So, there were objections, to say the least. But was it unsuccessful? It’s not always black and white. One customer said: “We had a video call of two hours afterwards were we played games and connected. We definitely exchanged numbers and aim to see each other in the future.” Stories like these have an emotional touch to them, making it harder to value them in a numerical sense. It’s easy to argue that this is a success story, and it was not the only one. The question in the startup was not anymore whether there was success. The question was is this successful enough to pursue?
From hard launch to hard exit
In preparation of the hard launch, the team focused on increasing the likelihood of a good experience. For that, they needed to tackle the complaints about males not getting matched. A feature was developed that enabled one person to get multiple speed-dates during the 15 minute time slot. “In this way, women could be ‘reused’”, Marsha giggles, as this term sounds a bit pejorative. The hard launch with the new feature happened, yet match rates for males were disappointing again (Figure 9), resulting again in bad experiences.
Internally in the team, people were getting tired with this new proposition. Marsha said: “At some point, I didn’t care anymore. I just wanted to push the hard launch. Go hard or go home.” And so they pushed to all the 4500 active users (hard launch) a message in the morning.
Enormous amounts of effort went in, but results weren’t a home-run yet. When I showed a draft of this article to CEO Joris, he commented on my wording in the absence of a home-run as “You are being very gentle.” Looking at the data amount of users and the growth they hoped for, you get a bleak image (Figure 10). A similar pattern as with the medium launch emerged: a peak and a decline. Not the longed for growth.
Last iteration: First hand experience on kill day
The team looked at the numbers next to the qualitative feedback and couldn’t ignore anymore that this road was going to nowhere. This was not the growth they were looking for. The targets they had set was 10% week on week growth, growth as a proxy metric for satisfaction, and as Figure 10 shows, growth has been absent for all three launches.
To say goodbye, one last session was organised on Friday, April 24th. Marsha recalled that one of the comments she got during the feedback calls from females was: “I want to do it, but not today, maybe later”, postponers she called them. Marsha identified with her, as she was one of the postponers herself. She figured that maybe this last session the pressure will convince them and something magical will happen. On this last session, the team was against better judgement open for a wonder to happen, to get that spurt they were looking for all along.
“This doesn’t work, who built this!?”
A special twist was on this last day: postponer Marsha joined in that session and got to use the product she built herself, along with a slight increase of women that session. Using your own product is a great experience in general. Not because it works per se, mainly because you learn so much. In her case, she was matched with 3 men. One caveat, her matches didn’t know she was the founder. And that helped Marsha to see how customers experienced the new solution first hand. One man said to her: “This doesn’t work, who built this!?”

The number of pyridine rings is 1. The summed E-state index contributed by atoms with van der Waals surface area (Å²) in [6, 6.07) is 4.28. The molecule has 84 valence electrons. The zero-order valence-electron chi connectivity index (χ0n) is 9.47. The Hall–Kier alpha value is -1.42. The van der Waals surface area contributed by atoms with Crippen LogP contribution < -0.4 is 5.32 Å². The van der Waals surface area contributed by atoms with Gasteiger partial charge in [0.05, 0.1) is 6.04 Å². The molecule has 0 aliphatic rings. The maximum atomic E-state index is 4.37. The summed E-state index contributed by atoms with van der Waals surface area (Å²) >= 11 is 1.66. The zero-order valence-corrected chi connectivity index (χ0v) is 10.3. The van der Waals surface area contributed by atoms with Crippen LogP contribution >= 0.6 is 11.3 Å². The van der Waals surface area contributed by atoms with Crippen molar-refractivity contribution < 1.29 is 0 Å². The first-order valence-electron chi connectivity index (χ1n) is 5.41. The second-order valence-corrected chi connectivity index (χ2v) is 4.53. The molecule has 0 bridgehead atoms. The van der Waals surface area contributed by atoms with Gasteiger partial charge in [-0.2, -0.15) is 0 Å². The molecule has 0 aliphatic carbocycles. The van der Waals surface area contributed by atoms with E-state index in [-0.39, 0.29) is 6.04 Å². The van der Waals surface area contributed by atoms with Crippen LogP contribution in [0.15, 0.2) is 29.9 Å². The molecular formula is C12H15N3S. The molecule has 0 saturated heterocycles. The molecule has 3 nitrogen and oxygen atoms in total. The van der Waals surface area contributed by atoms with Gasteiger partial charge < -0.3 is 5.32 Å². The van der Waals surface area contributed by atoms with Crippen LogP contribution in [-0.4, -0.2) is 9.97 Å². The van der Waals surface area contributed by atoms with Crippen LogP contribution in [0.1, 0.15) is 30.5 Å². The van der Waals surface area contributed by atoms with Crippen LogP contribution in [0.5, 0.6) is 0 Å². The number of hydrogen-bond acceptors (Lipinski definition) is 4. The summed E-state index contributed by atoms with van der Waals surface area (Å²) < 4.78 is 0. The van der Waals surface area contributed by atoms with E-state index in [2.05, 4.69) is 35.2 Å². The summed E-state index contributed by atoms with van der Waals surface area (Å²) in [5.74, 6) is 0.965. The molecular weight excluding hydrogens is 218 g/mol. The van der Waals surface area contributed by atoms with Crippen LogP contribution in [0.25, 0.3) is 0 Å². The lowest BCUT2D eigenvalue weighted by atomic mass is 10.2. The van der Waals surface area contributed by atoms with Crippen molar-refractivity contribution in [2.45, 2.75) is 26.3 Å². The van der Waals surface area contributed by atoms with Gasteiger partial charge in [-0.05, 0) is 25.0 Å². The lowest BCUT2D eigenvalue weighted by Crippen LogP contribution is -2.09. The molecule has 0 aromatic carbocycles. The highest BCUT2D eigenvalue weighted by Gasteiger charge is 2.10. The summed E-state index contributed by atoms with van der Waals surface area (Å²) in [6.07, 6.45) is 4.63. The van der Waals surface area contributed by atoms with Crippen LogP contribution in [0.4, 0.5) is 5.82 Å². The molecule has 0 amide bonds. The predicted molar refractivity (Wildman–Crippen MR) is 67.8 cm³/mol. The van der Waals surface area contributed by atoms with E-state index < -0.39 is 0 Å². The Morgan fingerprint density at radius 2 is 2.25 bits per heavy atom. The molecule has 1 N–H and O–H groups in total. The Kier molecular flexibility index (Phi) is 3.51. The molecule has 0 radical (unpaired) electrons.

After this goodbye session, the team pulled the plug on the new proposition. It was conceived and killed in less two months, it was live for about 20 days. There are many organisations, small and especially big, that take much longer to learn. In that sense, the efforts of this team are worth praising, as they eventually stopped pushing something that didn’t work.
Reflections by the team
After doing the interview, and typing this, I still was wondering how Marsha and the rest of the team reflected on this. I found myself wondering what initial goals they set for the product to achieve for the customer; asking myself whether we can explain the lack of adoption from there. I’m a big fan of the Job to be Done framework. If you are not familiar with Job to be Done (JTBD), I really suggest watching this 5 min video by Clayton Christensen (R.I.P.), who coined the term.
Marsha, familiar with the framework, said they didn’t define a job to be done upfront, but can reconstruct their intentions. She distinguishes that their pre-corona JTBD was functional: Get users on more dates, faster. After corona, the JTBD turned more emotional: Experience the thrill of dating again. And she mentions, when she was queueing in the online virtual room, she felt that thrill as her heartbeat rose.
I asked her, being a bit critical, why in all the goal metrics I didn’t see customer satisfaction as a central driver, but rather growth? In the interview, it didn’t come up all too organically. Marsha immediately recognises this and acknowledges that it was not in their scope.
Probably fuelled by the corona anxiety and time pressure, they focused on keeping them engaged. But they didn’t start at the customer’s needs and problems. Right away, they drafted a solution for a job to be done that was not formulated from customer input. By this, a shifted ensued from fixing the customers problems to fixing the startup’s problems. She reflects: “We should’ve started with the users.” In that way, a solution with higher likelihood of longevity could’ve been crafted.